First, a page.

John Chesley, Ropes & Gray health care partner, addresses developments for providers to consider as they join together and move towards value-based health care models.

Transcript:

Population health management is the goal of increasing the footprint of many provider organizations comprised primarily of hospitals. That consolidation also has other benefits – it may create the opportunity for economies of scale – that is spreading the natural overhead across a larger number of revenue generating facilities. It also creates the opportunity to diversify market risk – individual geographies bring with them their own peculiarities of patient needs, of demographics, and when a system has footprints in a number of different demographic geographies or groups, it can diversify that care risk. There is also the matter of capital access – size gets you to better credit ratings, which get you to lower borrowing costs in the public debt markets. Why is that significant? The capital costs of a hospital system are enormous. One of the most significant spends within a hospital system is on its information technology resources and capital market access based on size then becomes critically important.

As providers join together and become parts of larger organizations, there are several developments that need to be kept in mind. One is culture fit – is the resulting organization a blend of cultures, will there be a dominate culture going forward? Often we see a combination described as a merger of equals. In my experience, that notion of a merger of equals never works out from the standpoint of sheer numbers or governance, but it must and always succeeds only if all the parties agree that it means equal access to the resources of the system. In the dynamic of joining a new system, an individual provider or entity, a hospital or a hospital system, is merging with a larger health system is necessarily giving up autonomy. What are they giving that autonomy up in exchange for? It always has to be for fair access to the resources of the larger system, to the benefits of being a piece of a larger whole that can do more perhaps with the resources that already exist or they can generate new resources that would not otherwise have been available.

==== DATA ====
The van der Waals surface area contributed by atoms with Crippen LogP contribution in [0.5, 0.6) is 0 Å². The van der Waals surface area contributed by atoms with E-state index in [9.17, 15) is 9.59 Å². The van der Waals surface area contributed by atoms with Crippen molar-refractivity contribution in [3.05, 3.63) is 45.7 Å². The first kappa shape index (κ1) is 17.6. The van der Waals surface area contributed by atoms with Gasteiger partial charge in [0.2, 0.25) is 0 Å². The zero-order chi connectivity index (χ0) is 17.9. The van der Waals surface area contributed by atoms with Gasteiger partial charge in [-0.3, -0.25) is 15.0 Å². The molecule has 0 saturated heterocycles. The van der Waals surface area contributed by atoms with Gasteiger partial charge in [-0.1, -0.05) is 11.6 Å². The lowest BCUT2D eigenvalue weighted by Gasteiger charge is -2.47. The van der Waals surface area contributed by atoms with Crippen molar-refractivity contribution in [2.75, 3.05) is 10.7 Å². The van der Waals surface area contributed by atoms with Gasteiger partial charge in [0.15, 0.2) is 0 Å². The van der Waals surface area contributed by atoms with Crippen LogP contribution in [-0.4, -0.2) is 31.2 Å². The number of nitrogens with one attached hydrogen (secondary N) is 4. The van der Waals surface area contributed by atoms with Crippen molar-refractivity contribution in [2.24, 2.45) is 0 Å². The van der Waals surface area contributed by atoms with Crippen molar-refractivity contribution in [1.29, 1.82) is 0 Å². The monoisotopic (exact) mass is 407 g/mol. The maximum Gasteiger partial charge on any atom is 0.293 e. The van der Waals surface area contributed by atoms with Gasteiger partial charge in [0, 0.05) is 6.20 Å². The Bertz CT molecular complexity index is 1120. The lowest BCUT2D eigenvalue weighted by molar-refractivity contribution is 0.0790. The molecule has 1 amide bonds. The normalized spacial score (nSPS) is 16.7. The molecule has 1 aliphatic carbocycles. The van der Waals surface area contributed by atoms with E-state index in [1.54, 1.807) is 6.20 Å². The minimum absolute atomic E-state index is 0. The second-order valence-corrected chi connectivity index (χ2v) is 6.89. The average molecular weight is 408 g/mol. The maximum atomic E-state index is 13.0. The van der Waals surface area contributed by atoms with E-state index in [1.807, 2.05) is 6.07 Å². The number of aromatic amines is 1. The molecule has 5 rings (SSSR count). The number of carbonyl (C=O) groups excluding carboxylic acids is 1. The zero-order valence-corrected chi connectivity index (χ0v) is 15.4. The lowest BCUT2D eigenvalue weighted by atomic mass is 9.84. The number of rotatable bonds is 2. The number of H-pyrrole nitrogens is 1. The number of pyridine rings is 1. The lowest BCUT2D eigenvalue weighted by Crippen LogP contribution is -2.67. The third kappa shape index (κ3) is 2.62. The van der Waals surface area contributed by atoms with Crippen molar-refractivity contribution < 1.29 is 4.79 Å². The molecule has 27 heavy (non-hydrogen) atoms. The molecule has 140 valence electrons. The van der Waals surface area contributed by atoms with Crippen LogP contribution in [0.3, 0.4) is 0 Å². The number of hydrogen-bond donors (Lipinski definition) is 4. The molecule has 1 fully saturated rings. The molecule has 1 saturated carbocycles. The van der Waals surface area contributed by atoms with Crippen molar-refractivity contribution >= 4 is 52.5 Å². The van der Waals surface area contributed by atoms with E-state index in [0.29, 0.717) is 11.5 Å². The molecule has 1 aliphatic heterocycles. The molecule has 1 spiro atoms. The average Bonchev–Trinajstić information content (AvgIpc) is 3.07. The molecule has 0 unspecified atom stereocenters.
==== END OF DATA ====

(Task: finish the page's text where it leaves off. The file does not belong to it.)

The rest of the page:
Value-based health care puts a premium on vertical integration. The reason for that is if the hospital system, in particular, is the recipient and the taker of financial risk for producing the desired outcome at the end of an episode of care, or as a result of a bundled payment, it needs to have the ability to pull all the levers along the care continuum chain to make sure that the cost that others are generating as part of that care process, are being controlled, are being managed, are being quantified at the outset or even just known, so that at the end of the day the hospital’s risk is managed by being able to say down stream, “this is the budget you have to deliver the care so that we can all manage this quantum of payment that we are receiving to bring this patient back to health.” A vertically intergraded structure enables that through management control – it creates that single actor opportunity. It isn’t the only way to do it however – shared clinical and economic risk can be accomplished in other ways, particularly through carefully crafted contractual arrangements and understandings among individuals separate players or actors in the care chain. The advantage of vertical integration or of clinical and economic integration in any form, is that it puts for antitrust law purposes, all of the providers in a place where they can jointly contract with payers to receive payment without being limited significantly by the antitrust laws that would otherwise prohibit independent actors from coming together and charging a joint price for the care provided.